Re (from Helo, Post #7
"You don't have to throw tact out the window but most people I've dealt with confuse tact with redacting what they say."
This is the core paradox to good communication. You don't just spew out abusive language toward your partner to show how upset you are, but on the other hand, you don't bottle things in either. You have to find a way to say, with reasonable calmness, "This is what I feel," without insinuating blame against anyone. It is a fine line to walk.
@ sparklepop: The biggest obstacle I see in your situation is that you and your girlfriend *disagree*
about what constitutes good communication, and about what constitutes due cause for communication to occur. Your girlfriend believes that stuff should be internalized as long as possible. You believe in putting all the cards on the table, always. I happen to agree with your philosophy, but that doesn't make your girlfriend agree.
You can, of course, try to reason with your girlfriend about this. You can point out how bottling things up causes resentments to build, and while the problem may be swept under the rug for the moment, it will tend to re-emerge later at the worst possible time, after it has grown in size by tenfold.
However, your girlfriend could take that as a personal affront, or she could just dig her heels in and turn it into an argument in which nobody wins and nobody's opinions change.
It's even possible that she may agree, but won't be able to follow through because she's just not good at this whole communication thing. Or she might defend her reticence if she knows change would be hard or impossible.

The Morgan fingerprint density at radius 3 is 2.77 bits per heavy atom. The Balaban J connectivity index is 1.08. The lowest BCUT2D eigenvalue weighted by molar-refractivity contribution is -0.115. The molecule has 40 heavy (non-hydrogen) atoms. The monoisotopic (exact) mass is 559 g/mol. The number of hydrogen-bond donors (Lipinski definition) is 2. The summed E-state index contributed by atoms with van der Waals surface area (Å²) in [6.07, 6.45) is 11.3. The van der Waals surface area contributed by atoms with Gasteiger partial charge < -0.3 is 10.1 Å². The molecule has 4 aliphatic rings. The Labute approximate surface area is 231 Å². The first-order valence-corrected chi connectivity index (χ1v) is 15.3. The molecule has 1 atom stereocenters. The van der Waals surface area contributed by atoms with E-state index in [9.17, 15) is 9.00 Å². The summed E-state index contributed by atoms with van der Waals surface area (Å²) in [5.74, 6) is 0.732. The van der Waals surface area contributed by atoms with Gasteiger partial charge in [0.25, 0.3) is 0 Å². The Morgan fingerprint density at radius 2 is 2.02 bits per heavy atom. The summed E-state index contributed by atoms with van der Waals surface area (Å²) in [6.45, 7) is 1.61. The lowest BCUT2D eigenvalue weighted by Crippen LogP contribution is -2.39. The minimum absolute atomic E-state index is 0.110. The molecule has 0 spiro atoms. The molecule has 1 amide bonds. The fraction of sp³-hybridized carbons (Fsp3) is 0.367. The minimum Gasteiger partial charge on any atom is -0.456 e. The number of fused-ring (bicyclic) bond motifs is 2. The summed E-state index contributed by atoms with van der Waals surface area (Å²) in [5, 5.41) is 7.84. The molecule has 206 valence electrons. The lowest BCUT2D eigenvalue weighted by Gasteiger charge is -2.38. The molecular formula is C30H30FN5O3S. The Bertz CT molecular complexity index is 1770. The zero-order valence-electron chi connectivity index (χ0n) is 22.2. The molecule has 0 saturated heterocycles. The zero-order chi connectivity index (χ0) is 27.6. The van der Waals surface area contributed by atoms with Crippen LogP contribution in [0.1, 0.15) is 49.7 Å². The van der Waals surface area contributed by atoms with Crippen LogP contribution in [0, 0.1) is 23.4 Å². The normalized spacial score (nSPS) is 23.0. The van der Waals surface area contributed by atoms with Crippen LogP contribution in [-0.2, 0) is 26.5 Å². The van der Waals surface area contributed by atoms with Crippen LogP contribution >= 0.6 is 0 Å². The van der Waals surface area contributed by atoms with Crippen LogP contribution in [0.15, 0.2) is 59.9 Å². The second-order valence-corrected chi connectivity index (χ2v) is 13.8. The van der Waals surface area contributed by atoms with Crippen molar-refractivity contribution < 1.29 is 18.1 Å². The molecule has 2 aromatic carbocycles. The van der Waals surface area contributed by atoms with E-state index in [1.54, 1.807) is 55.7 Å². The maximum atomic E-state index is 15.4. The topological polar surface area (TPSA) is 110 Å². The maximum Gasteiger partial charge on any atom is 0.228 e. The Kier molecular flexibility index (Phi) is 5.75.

Some people have communication handicaps. They don't know how to express themselves appropriately on a personal level. Sometimes they can learn and change, but sometimes not. So it is possible that this stonewalling by your girlfriend may be something you'll have to learn to live with and work around, if you decide to stay together. She may get a little better about communicating over time, but it might not be a big improvement. By the same token, your girlfriend may need to get used to the way you communicate.
Re: apologies ... I feel that they're important for good relationships. However, your girlfriend seems to have developed a way of looking at things that always makes you the culpable party. So she sees no reason to apologize. She needs to realize that her withholding communication makes her responsible, and that you aren't obligated to be a mind-reader.
Re (from sparklepop, Post #1
"GF believes that in many situations, small or large, one person is more hurt than the other."
The person who is hurt more may merit some extra leeway, but that doesn't excuse that person out of treating her partner with some basic dignity. People need to be taking care of each other, not one person taking care of the other person all the time.